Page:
I recently stumbled across Pointed Towards the Sun, a collection of stories about the immigrant experience published in 2018 by students and faculty of Brookdale Community College, Montclair, New Jersey. The section “Historical Research and Ancestry Studies” includes Nathalie Darden’s memoir about the triumphs and struggles of her grandparents, a French woman and an African-American man who met in Paris in the 1950s.
Nathalie Darden’s father’s name caught my eye — Charles A. Darden. And then she mentioned her great-uncle Walter T. Darden and great-grandfather Charles H. Darden. Which of C.H. Darden’s sons was Charles A. Darden’s father? Arthur N. Darden.
On 2 July 1925, Arthur Darden, 35, of Wilson, son of Charlie and Dianah Darden, married Olive Blanks, 21, of Wilson, daughter of J.B. and Susan Blanks, in Wilson. C.L. Darden applied for the license, and A.M.E. Zion minister J.E. Kennedy performed the ceremony in the presence of L.A. Moore, C.L. Darden, and V.L. Moore.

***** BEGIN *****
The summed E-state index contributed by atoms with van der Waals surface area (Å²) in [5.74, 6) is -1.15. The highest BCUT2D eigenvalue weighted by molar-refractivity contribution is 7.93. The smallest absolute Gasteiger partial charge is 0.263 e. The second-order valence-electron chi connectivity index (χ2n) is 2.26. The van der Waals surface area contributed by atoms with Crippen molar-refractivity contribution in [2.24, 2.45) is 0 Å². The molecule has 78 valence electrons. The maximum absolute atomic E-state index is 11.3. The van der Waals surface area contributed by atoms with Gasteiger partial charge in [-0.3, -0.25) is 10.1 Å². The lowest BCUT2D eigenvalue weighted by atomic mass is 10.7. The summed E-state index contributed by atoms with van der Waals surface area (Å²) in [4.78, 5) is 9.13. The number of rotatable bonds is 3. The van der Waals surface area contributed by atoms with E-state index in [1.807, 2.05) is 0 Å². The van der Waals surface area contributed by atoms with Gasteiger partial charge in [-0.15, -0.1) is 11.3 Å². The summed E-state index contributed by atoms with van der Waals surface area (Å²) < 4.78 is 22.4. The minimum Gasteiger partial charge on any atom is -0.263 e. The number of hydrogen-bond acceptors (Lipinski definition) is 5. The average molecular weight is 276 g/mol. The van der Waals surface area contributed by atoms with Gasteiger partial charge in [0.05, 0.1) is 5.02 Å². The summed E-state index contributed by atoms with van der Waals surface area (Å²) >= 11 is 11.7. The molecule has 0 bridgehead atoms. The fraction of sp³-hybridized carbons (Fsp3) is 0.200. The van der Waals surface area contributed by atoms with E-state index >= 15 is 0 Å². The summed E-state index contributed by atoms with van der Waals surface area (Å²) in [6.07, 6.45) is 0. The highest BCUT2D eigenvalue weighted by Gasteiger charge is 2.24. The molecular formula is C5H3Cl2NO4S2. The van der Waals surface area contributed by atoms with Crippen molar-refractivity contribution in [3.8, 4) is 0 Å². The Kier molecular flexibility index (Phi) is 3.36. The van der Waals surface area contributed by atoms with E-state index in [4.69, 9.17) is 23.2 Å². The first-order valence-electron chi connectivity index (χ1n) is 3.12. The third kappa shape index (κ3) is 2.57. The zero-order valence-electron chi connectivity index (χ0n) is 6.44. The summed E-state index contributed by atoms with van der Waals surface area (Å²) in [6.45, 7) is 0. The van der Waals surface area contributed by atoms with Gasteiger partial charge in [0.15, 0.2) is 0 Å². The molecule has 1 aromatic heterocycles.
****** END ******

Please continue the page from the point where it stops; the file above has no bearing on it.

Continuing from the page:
In the 1930 census of Wilson, Wilson County: at 109 Stantonsburg Street, Arthur Darden, 38, proprietor of undertaking environment; wife Olive, 21, public school teacher, born in South Carolina; son Charles R., 3; and roomer Estella Williamson, 17.
In the 1940 census of Bronx, New York: at 1324 Prospect Street, Olive Darden, 32, and son Charles, 13, both born in North Carolina.
In 1945, Charles Arthur Darden registered for the World War II draft in Queens, New York. Per his registration card, he was born 11 February 1927 in Wilson, N.C.; he lived at 167-08 111th Avenue, Jamaica, Queens, N.Y.; his contact was mother Olive Darden Edinboro; he was unemployed; and had a scar under his right eye.